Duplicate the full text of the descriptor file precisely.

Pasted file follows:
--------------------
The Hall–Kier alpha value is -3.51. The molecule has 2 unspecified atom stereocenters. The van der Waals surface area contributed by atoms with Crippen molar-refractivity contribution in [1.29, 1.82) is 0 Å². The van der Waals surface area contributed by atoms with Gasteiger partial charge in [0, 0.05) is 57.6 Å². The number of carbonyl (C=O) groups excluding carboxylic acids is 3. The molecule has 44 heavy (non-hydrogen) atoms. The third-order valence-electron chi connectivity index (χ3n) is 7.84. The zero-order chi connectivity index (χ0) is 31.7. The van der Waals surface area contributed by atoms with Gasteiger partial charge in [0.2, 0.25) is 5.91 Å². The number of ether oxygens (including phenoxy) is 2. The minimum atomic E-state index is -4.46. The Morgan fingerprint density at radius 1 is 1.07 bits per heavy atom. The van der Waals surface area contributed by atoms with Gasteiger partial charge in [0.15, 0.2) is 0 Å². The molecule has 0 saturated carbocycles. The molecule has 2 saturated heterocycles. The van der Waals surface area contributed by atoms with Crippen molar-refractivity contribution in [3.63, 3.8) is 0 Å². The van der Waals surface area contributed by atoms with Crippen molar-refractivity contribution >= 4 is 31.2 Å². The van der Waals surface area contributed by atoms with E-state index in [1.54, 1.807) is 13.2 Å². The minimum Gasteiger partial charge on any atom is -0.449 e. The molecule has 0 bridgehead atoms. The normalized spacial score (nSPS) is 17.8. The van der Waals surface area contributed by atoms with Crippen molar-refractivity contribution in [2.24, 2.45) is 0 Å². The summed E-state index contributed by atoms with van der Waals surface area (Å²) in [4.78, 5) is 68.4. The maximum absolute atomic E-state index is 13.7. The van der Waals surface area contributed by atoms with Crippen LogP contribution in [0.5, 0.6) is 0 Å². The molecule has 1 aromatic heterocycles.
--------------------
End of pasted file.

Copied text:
The Hall–Kier alpha value is -3.51. The molecule has 2 unspecified atom stereocenters. The van der Waals surface area contributed by atoms with Crippen molar-refractivity contribution in [1.29, 1.82) is 0 Å². The van der Waals surface area contributed by atoms with Gasteiger partial charge in [0, 0.05) is 57.6 Å². The number of carbonyl (C=O) groups excluding carboxylic acids is 3. The molecule has 44 heavy (non-hydrogen) atoms. The third-order valence-electron chi connectivity index (χ3n) is 7.84. The zero-order chi connectivity index (χ0) is 31.7. The van der Waals surface area contributed by atoms with Gasteiger partial charge in [0.2, 0.25) is 5.91 Å². The number of ether oxygens (including phenoxy) is 2. The minimum atomic E-state index is -4.46. The Morgan fingerprint density at radius 1 is 1.07 bits per heavy atom. The van der Waals surface area contributed by atoms with Gasteiger partial charge in [0.15, 0.2) is 0 Å². The molecule has 0 saturated carbocycles. The molecule has 2 saturated heterocycles. The van der Waals surface area contributed by atoms with Crippen molar-refractivity contribution in [3.63, 3.8) is 0 Å². The van der Waals surface area contributed by atoms with Crippen molar-refractivity contribution >= 4 is 31.2 Å². The van der Waals surface area contributed by atoms with E-state index in [1.54, 1.807) is 13.2 Å². The minimum Gasteiger partial charge on any atom is -0.449 e. The molecule has 0 bridgehead atoms. The normalized spacial score (nSPS) is 17.8. The van der Waals surface area contributed by atoms with Crippen molar-refractivity contribution in [2.24, 2.45) is 0 Å². The summed E-state index contributed by atoms with van der Waals surface area (Å²) in [4.78, 5) is 68.4. The maximum absolute atomic E-state index is 13.7. The van der Waals surface area contributed by atoms with Crippen LogP contribution in [0.5, 0.6) is 0 Å². The molecule has 1 aromatic heterocycles.